Gold Leaf vs Gold Paint For Exterior Projects
Gold is a rare, rich, and beautiful metal. It is desirable for both its beauty and its durability. Since the more desirable a substance is the more expensive it generally becomes, gold is significantly more expensive than paint. If paint is less expensive and it can be modest representation of gold. Why not use paint to gild large scale, exterior projects?
The answer to this question is simple. When choosing between gold leaf and “gold” colored paint for an exterior gilding project, authentic gold leaf should always be used. In the long run, this choice will yield a more beautiful, durable, and, contrary to initial beliefs, less expensive project which will last for decades to come.
Gold Leaf – Weight and Gold Content
In order to understand this claim, you must first understand the nature of real gold leaf.
Gold leaf varies with weight and gold content. Gold content expresses the purity of the leaf and ranges from 6 karat to 24 karat which is 100% gold. The degree to which the gold is mixed with silver or bronze will determine its karat value. Weight is the other differing factor. Like purity, the heavier the leaf the more durable and resistant it is.
Since exterior gilding is subject to all kinds of climate and environmental happenings, gilding artists have developed certain guiding principles for exterior gilding projects to ensure success. The purer and heavier the gold, the more durable and lasting it will be. As a general rule, 23kt purity and 21-23 grams per 1,000 leaves in weight should be used for exterior gilding projects. These attributes will maintain the integrity of the gilding project for more than 30 years.
Gold Colored Paint
Most “gold” paints are usually, but not always water-based paints with certain metallic or mica pigments to give the appearance of gold. They provide a water-proof coating which, to some extent, protects the substrate from corrosion, rust, UV exposure, and acid rain up to a point in time. Typically, exterior paints are effective for the first five years while the UV inhibitors in the paint are viable. Around the five-year mark these inhibitors begin to breakdown. Depending on product and mil-thickness of the paint it will breakdown rather quickly. Usually within ten-years, the “gold” paint is in rapid failure. Because of this, “gold” paint is usually used in indoor projects at higher elevations, or on smaller projects such as picture frames, furniture, paintings, and signs.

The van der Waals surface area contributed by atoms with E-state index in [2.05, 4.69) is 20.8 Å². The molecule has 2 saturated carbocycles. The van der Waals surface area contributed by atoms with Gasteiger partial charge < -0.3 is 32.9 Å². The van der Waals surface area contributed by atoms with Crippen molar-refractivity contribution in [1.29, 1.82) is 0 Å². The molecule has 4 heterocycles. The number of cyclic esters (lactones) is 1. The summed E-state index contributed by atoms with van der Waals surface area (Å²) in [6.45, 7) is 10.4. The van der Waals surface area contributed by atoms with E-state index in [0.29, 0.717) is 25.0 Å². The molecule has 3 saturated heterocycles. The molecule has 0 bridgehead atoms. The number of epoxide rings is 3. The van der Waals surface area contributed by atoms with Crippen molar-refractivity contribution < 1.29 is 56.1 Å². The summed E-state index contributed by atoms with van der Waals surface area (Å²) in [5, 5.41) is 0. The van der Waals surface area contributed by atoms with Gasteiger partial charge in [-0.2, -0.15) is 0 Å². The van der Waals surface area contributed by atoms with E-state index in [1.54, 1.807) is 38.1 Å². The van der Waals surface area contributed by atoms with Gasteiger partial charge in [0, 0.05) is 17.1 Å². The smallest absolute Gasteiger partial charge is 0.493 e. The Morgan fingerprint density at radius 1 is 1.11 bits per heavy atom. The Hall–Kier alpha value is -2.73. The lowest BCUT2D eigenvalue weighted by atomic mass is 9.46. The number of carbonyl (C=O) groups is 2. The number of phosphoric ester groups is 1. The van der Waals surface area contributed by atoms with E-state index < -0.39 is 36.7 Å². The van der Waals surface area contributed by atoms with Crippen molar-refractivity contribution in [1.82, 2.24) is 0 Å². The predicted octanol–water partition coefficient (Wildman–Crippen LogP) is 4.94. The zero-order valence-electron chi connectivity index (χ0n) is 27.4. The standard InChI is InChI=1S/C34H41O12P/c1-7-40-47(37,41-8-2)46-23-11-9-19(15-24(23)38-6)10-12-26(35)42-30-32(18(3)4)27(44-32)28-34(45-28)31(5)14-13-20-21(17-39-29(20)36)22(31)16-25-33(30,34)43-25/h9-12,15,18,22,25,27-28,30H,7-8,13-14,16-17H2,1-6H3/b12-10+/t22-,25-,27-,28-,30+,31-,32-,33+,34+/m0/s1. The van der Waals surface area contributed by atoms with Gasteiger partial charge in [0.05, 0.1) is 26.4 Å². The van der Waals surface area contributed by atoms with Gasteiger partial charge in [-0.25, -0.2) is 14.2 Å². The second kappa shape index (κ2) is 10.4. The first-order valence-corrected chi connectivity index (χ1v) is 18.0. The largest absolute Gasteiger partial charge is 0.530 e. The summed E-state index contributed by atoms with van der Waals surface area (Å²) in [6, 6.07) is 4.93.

Examples of Interior Projects that used Gold Paint vs Gold Leaf Gilding for cost saving purposes. Here we see stars were painted in gold on a ceiling of a church and a institution used gold paint for ceiling accents.
Gold Leaf Vs. “Gold” Paint
The primary benefit of “gold” paint is the fact that it is a fraction of the cost. If a project budget is more of a concern than longevity, “gold” paint could be used as a temporary fix, providing some protection and appeal long enough to raise a proper budget to perform a gilding project. Another appealing factor of “gold” paint is its easy application. Painting does not require the same kind of skill, technique and knowledge necessary for performing gilding properly to last the more than 30 years it is capable of.
Although “gold” paint is useful for certain projects, genuine gold leaf is much better in both appearance and durability, and absolutely necessary for exterior gilding projects. The aesthetic of authentic gold leaf is much more consistent, rich, and brilliant than “gold” colored paint which can be uneven in its pigment distribution and give subtle appearances of brush strokes. This paint is also not reliable in durability. It will fade, tarnish, and corrode in just a handful of years, whereas genuine gold leaf of a sufficient purity level and proper application will last for many decades. Even the inexpensive nature of “gold” paint does not apply in the realm of exterior projects since, in the long run, more money would be used to repair the “gold” paint every few years than it would be to perform the work once with authentic gold leaf.